The World Bank has regained its
identity and core purpose improving living
standards and fighting poverty by mobilising new ideas,
instruments and partners new managing director Ngozi
Okonjo-Iweala insisted yesterday. The former Nigerian finance
minister has been enticed back to the bank, and shed posts she
has taken on in private life, by new bank chief Robert
Zoellick has mapped out an
agenda and has shown the Bank Group will be different from the
past, with a new approach for example, emphasising
global public goods such as climate change,
she said in an interview with Emerging Markets.
Okonjo-Iweala returns to the
institution in which she worked until entering government in
2003 after one of the most exciting years of my
life during which she joined ambitious
Moscow-based investment bank Renaissance Capital as advisory
board chair, did opinion-forming at the Brookings Institute,
and worked with a range of civil society groups and with her
friend Bono, the Irish rock star and poverty campaigner.
Okonjo-Iweala strongly backed Zoellicks moves to get
greater private sector participation in projects and in
the ongoing 15th International Development Association
replenishment, for which some $30 billion in sought.
There would be a greater focus
on the sort of services the International Finance Corporation
provides and also on providing risk mitigation so private
investors poured more money into Africa.
There is a lot of
liquidity out there, but not enough of it is coming into
Africa, Okonjo-Iweala said. But private equity and hedge
fund interest which has extended to investments in
countries such as Democratic Republic of Congo and Guinea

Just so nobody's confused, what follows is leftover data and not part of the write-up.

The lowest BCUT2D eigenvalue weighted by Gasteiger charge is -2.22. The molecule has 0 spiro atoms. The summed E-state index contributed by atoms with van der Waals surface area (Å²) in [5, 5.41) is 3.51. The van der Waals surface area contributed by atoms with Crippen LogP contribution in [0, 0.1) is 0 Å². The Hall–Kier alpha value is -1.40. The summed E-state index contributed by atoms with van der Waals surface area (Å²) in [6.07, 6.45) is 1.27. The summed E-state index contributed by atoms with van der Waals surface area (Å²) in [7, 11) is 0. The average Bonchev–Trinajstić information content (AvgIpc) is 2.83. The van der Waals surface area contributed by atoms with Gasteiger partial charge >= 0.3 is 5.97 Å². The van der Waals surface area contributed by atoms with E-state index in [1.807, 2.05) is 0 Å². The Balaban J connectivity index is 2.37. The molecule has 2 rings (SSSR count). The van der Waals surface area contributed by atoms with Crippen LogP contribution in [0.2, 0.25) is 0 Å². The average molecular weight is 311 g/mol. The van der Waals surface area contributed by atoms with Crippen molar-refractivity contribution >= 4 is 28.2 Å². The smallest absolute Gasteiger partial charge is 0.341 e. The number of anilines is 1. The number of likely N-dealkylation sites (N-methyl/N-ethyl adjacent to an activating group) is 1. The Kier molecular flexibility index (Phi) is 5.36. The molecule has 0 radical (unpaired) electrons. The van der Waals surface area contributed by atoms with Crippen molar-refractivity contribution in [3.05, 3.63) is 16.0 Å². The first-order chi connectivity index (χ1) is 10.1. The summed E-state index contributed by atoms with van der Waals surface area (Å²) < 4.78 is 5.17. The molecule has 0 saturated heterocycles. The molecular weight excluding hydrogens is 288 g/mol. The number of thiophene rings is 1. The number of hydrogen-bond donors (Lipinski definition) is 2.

shows there is appetite which could be
exploited, with the company making a profit but also
doing some good in the long run.
The Bank may thus revisit
instruments such as guarantees. Traditional infrastructure
lending will remain relevant, but Im thinking we
can do more private investment even in the more riskily
Okonjo-Iweala said the prospect
of promoting such themes made her very enthusiastic about
this job, as the MD responsible for the World Banks
Africa, South Asia, and Europe and Central Asia regions, and
with oversight responsibility for human resources.
With her appointment effective
December 1, Okonjo-Iweala told Emerging Markets she
had told Renaissance of her resignation and would be leaving
all other posts unless it is possible to stay on helping
some educational groups.
She waxed lyrical on the buzz
Zoellick had created around the Bank, restoring staff
confidence and creating a strategic framework where he
has set out goals and really knows where he wants the Bank to
go. Zoellick has made the staff think they matter
and you cant make change happen without showing
these highly trained people that they are valued.
Okonjo-Iweala now joins fellow
MDs Juan Jose Daboub and Graeme Wheeler, executive vice
presidents Lars Thunell at IFC and Yukiko Omura at MIGA, and
chief financial officer Vincenzo La Via, at the top level of
World Bank Group management.